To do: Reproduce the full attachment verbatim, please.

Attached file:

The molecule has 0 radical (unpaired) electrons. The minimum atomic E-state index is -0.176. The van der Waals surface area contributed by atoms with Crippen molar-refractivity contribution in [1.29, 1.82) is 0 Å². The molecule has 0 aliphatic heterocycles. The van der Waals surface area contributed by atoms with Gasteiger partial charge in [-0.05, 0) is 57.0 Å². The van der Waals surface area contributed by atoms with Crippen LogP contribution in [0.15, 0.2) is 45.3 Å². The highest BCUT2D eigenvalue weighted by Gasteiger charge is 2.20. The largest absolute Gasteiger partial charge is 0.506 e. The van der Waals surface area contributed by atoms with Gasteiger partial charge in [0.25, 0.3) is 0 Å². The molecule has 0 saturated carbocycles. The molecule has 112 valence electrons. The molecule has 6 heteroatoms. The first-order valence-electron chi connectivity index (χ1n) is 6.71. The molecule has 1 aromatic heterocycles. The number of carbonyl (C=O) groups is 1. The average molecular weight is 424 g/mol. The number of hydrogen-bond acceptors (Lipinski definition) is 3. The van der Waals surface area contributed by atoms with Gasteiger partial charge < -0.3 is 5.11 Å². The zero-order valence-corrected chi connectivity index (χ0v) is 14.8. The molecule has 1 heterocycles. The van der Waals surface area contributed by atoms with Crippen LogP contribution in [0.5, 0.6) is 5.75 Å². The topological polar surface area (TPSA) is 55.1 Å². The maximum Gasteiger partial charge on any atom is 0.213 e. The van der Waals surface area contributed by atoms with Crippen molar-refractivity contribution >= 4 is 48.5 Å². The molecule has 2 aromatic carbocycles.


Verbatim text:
The molecule has 0 radical (unpaired) electrons. The minimum atomic E-state index is -0.176. The van der Waals surface area contributed by atoms with Crippen molar-refractivity contribution in [1.29, 1.82) is 0 Å². The molecule has 0 aliphatic heterocycles. The van der Waals surface area contributed by atoms with Gasteiger partial charge in [-0.05, 0) is 57.0 Å². The van der Waals surface area contributed by atoms with Crippen LogP contribution in [0.15, 0.2) is 45.3 Å². The highest BCUT2D eigenvalue weighted by Gasteiger charge is 2.20. The largest absolute Gasteiger partial charge is 0.506 e. The van der Waals surface area contributed by atoms with Gasteiger partial charge in [0.25, 0.3) is 0 Å². The molecule has 0 saturated carbocycles. The molecule has 112 valence electrons. The molecule has 6 heteroatoms. The first-order valence-electron chi connectivity index (χ1n) is 6.71. The molecule has 1 aromatic heterocycles. The number of carbonyl (C=O) groups is 1. The average molecular weight is 424 g/mol. The number of hydrogen-bond acceptors (Lipinski definition) is 3. The van der Waals surface area contributed by atoms with Gasteiger partial charge < -0.3 is 5.11 Å². The zero-order valence-corrected chi connectivity index (χ0v) is 14.8. The molecule has 1 heterocycles. The van der Waals surface area contributed by atoms with Crippen LogP contribution in [0.5, 0.6) is 5.75 Å². The topological polar surface area (TPSA) is 55.1 Å². The maximum Gasteiger partial charge on any atom is 0.213 e. The van der Waals surface area contributed by atoms with Crippen molar-refractivity contribution >= 4 is 48.5 Å². The molecule has 2 aromatic carbocycles.